• "Are you a boy, or are you a girl?"

  • Familiar silence.

  • But this time, I am ready.

  • And I am about to go all Woman Studies 101 on this table.

  • (Laughter)

  • I've got my Betty Friedan quotes,

  • I've got my Gloria Steinem quotes,

  • I even got this little bit from Vagina Monologues I'm gonna do,

  • so I take a deep breath, and I look down,

  • and staring back at me

  • is a 4-year old girl in a pink dress.

  • Not a challenge to a feminist duel,

  • just a kid, with a question:

  • "Are you a boy, or are you a girl?"

  • So I take another deep breath,

  • squat down next to her and say:

  • "Hey, I know it's kind of confusing,

  • my hair is short like a boy's,

  • and I wear boys' clothes,

  • but I'm a girl

  • and you know how sometimes you like to wear a pink dress,

  • and sometimes you like to wear your comfie jammies,

  • well, I'm more of a comfie jammies kind of a girl."

  • (Laughter)

  • And this kid looks me dead in the eye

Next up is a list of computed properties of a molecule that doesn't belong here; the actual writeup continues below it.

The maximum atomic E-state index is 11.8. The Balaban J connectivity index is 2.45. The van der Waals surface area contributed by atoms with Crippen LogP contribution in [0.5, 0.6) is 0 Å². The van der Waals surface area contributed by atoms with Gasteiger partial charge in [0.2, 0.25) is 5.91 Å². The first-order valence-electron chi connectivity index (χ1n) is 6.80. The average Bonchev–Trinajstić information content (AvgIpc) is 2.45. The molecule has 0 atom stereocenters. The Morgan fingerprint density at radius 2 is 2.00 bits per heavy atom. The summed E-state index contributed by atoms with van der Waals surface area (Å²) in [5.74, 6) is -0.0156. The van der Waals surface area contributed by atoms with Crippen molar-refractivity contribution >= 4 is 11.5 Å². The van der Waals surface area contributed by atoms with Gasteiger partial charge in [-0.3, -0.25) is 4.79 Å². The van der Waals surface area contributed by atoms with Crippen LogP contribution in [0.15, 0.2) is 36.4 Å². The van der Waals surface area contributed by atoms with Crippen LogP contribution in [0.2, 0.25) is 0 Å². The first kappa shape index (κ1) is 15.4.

• without missing a beat and says:

  • "My favorite pajamas are purple

  • with fish, can I get a pancake please?"

  • (Laughter)

  • And that was it, just:

  • "Oh, OK, you're a girl. How 'bout that pancake?"

  • (Laughter)

  • It was the easiest hard conversation I have ever had.

  • And why?

  • Because Pancake Girl and I,

  • we were both real with each other.

  • So, like many of us,

  • I've lived in a few closets in my life,

  • and yeah, most often, my walls happen to be rainbow.

  • But inside, in the dark,

  • you can't tell what color the walls are.

  • You just know what it feels like

  • to live in a closet.

  • So really, my closet is no different than yours,

  • or yours,

  • or yours.

  • Sure, I can give you 100 reasons

  • why coming out of my closet

  • was harder than coming out of yours,

  • but here's the thing,

  • hard is not relative,

  • hard is hard.